Break records with EVGA’s GTX 1080 Ti Kingpin Hydro Copper Gaming

The Titan Xp is unquestionably the king of the consumer Pascal line-up, but Nvidia doesn't allow board partners to make custom versions of that card. Fortunately, the next step down is more like a lip than a stair. The GeForce GTX 1080 Ti is the fastest card to wear the GeForce name, and we expect that EVGA's GTX 1080 Ti Kingpin Hydro Copper Gaming will be among the fastest variants ever created. The card comes with a single-slot waterblock pre-installed, and EVGA guarantees that every sample is capable of whipping its GPU core clock up to 2025 MHz.

Of course, 2025 MHz is probably just the starting line for the sort of person likely to buy one of these cards. EVGA says the GTX 1080 Ti Hydro Copper Gaming has nine separate thermal sensors and dedicated points for measuring various voltages. The card has a pair of 8-pin power connectors feeding a 10+3-phase voltage regulator. The most dedicated overclockers might be using exotic coolants poured in carefully-attached cups, but this card should make it easy for slightly-less-looney gamers to get right to the bleeding edge of its performance.

Although the GTX 1080 Ti Kingpin Hydro Copper is technically a single-slot card, it must be noted that the waterblock extends well above the back-panel bracket. Despite only taking up one slot, the Kingpin Hydro Copper doesn't sacrifice connectivity compared other GTX 1080 Tis. You still get a DVI-D output and a full-sized HDMI port, although the triple DisplayPort connectors had to shrink to Mini size. EVGA is already selling the GTX 1080 Ti Kingpin Hydro Copper Gaming at its website for $1250.

Comments closed
    • bronek
    • 2 years ago

    I love a high performance, single-slot GPU. There are so few of those …

    • phileasfogg
    • 2 years ago

    Kingpin Hydro Copper Gaming?
    Hmmm… come January 1, folks in California will be Tetra-Hydro-Cannabinol Gaming.

    • Chrispy_
    • 2 years ago

    Who is spending well over a thousand bucks on a halo product this close to a new generation of Halo products?

    TSMC’s confirmation that it’s ramping up volume production of Volta for next month indicates that it’ll be a January product and I’d put money on a paper launch or reveal at CES in early January.

      • MOSFET
      • 2 years ago

      But it’s so svelte 😉

    • Kougar
    • 2 years ago

    1/3rd again the price of a 1080 Ti Hydrocopper… definitely no longer feeling anymore buyer’s remorse. For potential buyers, even the 1080 Ti “SC2” hydro’s can reach 2050Mhz on stock voltage.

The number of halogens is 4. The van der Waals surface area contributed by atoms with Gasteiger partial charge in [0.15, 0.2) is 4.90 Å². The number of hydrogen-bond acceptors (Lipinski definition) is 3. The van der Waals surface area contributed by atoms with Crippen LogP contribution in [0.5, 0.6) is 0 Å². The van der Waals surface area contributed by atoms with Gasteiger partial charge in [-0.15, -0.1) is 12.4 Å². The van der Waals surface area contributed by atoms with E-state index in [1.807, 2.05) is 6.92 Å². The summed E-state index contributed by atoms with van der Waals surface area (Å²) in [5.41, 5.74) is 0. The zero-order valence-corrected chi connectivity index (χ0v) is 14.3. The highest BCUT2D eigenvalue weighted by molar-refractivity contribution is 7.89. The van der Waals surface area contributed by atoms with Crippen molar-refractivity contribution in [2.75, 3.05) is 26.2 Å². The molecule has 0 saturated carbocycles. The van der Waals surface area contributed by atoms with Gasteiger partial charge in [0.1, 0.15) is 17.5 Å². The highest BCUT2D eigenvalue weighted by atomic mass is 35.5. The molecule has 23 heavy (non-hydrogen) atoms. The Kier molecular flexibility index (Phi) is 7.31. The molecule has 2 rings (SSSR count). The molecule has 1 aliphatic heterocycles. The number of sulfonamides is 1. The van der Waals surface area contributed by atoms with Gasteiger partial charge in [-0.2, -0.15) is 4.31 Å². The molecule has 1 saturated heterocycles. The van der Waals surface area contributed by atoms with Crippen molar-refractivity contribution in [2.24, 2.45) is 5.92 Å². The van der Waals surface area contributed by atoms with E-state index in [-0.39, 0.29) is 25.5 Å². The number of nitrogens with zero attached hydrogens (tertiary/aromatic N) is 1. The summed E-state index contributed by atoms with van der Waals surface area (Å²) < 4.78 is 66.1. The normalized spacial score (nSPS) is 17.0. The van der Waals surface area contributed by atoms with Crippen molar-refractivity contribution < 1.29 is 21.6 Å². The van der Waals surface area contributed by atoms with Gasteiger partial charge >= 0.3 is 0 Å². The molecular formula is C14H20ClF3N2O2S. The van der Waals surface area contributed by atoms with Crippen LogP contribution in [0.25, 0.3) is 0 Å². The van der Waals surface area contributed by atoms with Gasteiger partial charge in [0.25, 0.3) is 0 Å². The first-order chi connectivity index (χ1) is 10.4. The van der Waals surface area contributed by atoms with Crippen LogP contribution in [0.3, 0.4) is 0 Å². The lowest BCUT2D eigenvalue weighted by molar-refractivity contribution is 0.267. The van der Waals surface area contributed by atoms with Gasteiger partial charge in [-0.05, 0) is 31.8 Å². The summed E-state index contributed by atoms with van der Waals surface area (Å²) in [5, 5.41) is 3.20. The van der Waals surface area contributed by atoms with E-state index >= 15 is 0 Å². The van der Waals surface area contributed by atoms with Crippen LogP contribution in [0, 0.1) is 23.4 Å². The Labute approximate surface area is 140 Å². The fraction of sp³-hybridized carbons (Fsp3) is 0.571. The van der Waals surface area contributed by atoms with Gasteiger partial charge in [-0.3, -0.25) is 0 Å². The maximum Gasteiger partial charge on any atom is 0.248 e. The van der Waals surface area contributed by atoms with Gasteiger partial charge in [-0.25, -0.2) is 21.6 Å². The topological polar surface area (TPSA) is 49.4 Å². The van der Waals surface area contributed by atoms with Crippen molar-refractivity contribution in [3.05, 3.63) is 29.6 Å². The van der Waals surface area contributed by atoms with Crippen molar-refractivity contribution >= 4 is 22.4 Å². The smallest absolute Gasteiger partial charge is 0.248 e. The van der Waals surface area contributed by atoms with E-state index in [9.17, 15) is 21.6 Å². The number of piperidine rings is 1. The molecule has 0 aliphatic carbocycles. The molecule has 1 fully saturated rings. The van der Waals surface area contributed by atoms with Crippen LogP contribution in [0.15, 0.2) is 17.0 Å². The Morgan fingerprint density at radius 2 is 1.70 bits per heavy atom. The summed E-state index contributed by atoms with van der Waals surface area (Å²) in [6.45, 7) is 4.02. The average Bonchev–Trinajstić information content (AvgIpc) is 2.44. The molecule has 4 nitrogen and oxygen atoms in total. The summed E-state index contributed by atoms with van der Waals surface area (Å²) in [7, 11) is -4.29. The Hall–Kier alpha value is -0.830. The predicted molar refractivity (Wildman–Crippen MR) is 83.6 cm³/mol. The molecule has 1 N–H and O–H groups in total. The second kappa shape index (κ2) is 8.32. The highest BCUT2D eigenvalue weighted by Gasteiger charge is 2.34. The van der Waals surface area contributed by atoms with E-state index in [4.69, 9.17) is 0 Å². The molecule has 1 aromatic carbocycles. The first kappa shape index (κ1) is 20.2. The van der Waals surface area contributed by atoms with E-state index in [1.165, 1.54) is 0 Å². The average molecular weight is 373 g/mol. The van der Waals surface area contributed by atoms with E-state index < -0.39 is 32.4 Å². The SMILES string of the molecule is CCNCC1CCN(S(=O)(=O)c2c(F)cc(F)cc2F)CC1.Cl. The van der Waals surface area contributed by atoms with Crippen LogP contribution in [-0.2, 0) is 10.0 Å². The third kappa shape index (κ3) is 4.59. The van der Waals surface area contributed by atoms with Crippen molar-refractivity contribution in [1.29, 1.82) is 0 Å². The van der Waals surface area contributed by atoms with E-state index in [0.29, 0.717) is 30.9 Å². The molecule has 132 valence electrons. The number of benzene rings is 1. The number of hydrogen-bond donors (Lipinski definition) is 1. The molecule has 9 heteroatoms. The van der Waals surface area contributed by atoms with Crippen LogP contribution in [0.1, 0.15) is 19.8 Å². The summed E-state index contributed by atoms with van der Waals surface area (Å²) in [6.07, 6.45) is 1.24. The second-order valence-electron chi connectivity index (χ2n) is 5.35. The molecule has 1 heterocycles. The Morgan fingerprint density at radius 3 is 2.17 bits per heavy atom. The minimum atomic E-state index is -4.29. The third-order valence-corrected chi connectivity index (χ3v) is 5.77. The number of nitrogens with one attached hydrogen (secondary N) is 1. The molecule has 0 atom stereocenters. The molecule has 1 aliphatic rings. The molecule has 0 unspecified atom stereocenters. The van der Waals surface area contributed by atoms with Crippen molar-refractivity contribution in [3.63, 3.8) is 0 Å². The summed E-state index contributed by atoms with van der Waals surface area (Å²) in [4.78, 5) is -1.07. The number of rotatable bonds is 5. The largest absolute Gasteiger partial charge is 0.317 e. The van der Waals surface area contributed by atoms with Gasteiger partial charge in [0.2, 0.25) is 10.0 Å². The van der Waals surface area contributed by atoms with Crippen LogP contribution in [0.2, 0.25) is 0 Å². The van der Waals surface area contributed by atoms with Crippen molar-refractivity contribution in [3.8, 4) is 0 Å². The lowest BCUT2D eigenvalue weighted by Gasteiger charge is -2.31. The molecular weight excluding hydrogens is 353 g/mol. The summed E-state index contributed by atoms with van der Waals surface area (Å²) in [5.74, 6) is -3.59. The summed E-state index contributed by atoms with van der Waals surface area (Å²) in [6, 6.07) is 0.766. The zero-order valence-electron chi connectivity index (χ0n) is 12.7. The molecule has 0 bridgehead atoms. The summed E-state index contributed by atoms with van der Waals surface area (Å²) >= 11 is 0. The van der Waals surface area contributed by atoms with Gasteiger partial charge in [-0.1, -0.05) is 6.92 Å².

I do wonder if the larger 10+3-phase VRM setup makes it less susceptible to coil whine issues though.

    • JosiahBradley
    • 2 years ago

    I get 2025Mhz on air with a 630$ reference card with three fans. The problem isn’t cooling or Pascal even it is nVidia’s asinine limits on how you can Overclock with voltage limits and power limits. These things hopefully have unlocked BIOS.

      • jihadjoe
      • 2 years ago

      Can’t blame Nvidia for setting those limits because that’s what they warranty the cards for. Partners are free to set higher limits if they want, but Nvidia won’t be paying for repairs if the card goes bust because of overly aggressive overclocking.

      • Airmantharp
      • 2 years ago

      My MSI 1080Ti SeaHawk (Corsair closed-loop version) does that speed, and it’s [i<][b<]silent[/b<][/i<] under load. I paid just a har over MSRP, so more than your reference card, and it rocks my socks.

    • Sargent Duck
    • 2 years ago

    DVI-D??

    But why? If you have the money for this card you already have some nice new monitors using HDMI/Display Port

      • JosiahBradley
      • 2 years ago

      Also if you can afford this card you can afford a DP -> DVI-D adapter that adds a few inches to the already long monitor cables.

        • nanoflower
        • 2 years ago

        My guess is there are some devices that may be used with this card (projectors?) that only support DVI. As for why not just go DP -> DVI-D, perhaps they are trying to capture people just looking for DVI-D options. While adapters would work I can see people just looking at cards with DVI-D first, before considering other options.

          • Chrispy_
          • 2 years ago

          You were close when you said “capture people”

          It’s about inline video capture via external devices. Displayport can be downgraded to DVI but it’s not the same thing as a native DVI-D port when you start injecting other devices into the physical chain.

        • jihadjoe
        • 2 years ago

        If you need long monitor cables to connect to a far away monitor or projector it’s better served using the HDMI port (up to 50 feet, vs 10 feet for DP). Much easier to convert to DVI-D too, because the lines carrying video are electrically identical.

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